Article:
These brilliant stories invoke the desire for something other than what you've been given, which applies to us as much as to Eisenberg's characters, whose distracted desperation can’t help, in the end, but reflect our own.

Pub Date: Sept. 25, 2018

ISBN: 978-0-06-268877-4

Page Count: 240

Publisher: Ecco/HarperCollins

Review Posted Online: July 2, 2018

Kirkus Reviews Issue: July 15, 2018

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Kin “[find] each other’s lives inscrutable” in this rich, sharp story about the way identity is formed.

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THE VANISHING HALF

Inseparable identical twin sisters ditch home together, and then one decides to vanish.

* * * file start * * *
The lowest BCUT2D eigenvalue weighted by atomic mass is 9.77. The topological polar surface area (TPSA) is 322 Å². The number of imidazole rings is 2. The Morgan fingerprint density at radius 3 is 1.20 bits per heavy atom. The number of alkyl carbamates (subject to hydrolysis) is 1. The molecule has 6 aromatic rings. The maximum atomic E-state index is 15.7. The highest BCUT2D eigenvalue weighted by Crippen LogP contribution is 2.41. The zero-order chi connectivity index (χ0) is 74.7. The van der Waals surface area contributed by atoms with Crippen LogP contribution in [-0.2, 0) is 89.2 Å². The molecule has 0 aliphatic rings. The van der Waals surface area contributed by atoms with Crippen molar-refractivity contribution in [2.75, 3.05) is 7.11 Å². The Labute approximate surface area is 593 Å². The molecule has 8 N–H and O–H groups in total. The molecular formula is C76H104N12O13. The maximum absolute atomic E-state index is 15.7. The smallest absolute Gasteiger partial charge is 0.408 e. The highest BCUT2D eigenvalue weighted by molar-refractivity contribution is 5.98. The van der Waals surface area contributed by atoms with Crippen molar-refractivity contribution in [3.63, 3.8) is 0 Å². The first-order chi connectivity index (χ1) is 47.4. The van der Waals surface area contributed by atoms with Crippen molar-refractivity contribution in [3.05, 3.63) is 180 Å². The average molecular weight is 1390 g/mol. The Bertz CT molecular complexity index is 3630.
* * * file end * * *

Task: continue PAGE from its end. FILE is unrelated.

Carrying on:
The talented Bennett fuels her fiction with secrets—first in her lauded debut, The Mothers (2016), and now in the assured and magnetic story of the Vignes sisters, light-skinned women parked on opposite sides of the color line. Desiree, the “fidgety twin,” and Stella, “a smart, careful girl,” make their break from stultifying rural Mallard, Louisiana, becoming 16-year-old runaways in 1954 New Orleans. The novel opens 14 years later as Desiree, fleeing a violent marriage in D.C., returns home with a different relative: her 8-year-old daughter, Jude. The gossips are agog: “In Mallard, nobody married dark....Marrying a dark man and dragging his blueblack child all over town was one step too far.” Desiree's decision seals Jude’s misery in this “colorstruck” place and propels a new generation of flight: Jude escapes on a track scholarship to UCLA. Tending bar as a side job in Beverly Hills, she catches a glimpse of her mother’s doppelgänger. Stella, ensconced in White society, is shedding her fur coat. Jude, so Black that strangers routinely stare, is unrecognizable to her aunt. All this is expertly paced, unfurling before the book is half finished; a reader can guess what is coming. Bennett is deeply engaged in the unknowability of other people and the scourge of colorism. The scene in which Stella adopts her White persona is a tour de force of doubling and confusion. It calls up Toni Morrison’s The Bluest Eye, the book's 50-year-old antecedent. Bennett's novel plays with its characters' nagging feelings of being incomplete—for the twins without each other; for Jude’s boyfriend, Reese, who is trans and seeks surgery; for their friend Barry, who performs in drag as Bianca. Bennett keeps all these plot threads thrumming and her social commentary crisp. In the second half, Jude spars with her cousin Kennedy, Stella's daughter, a spoiled actress.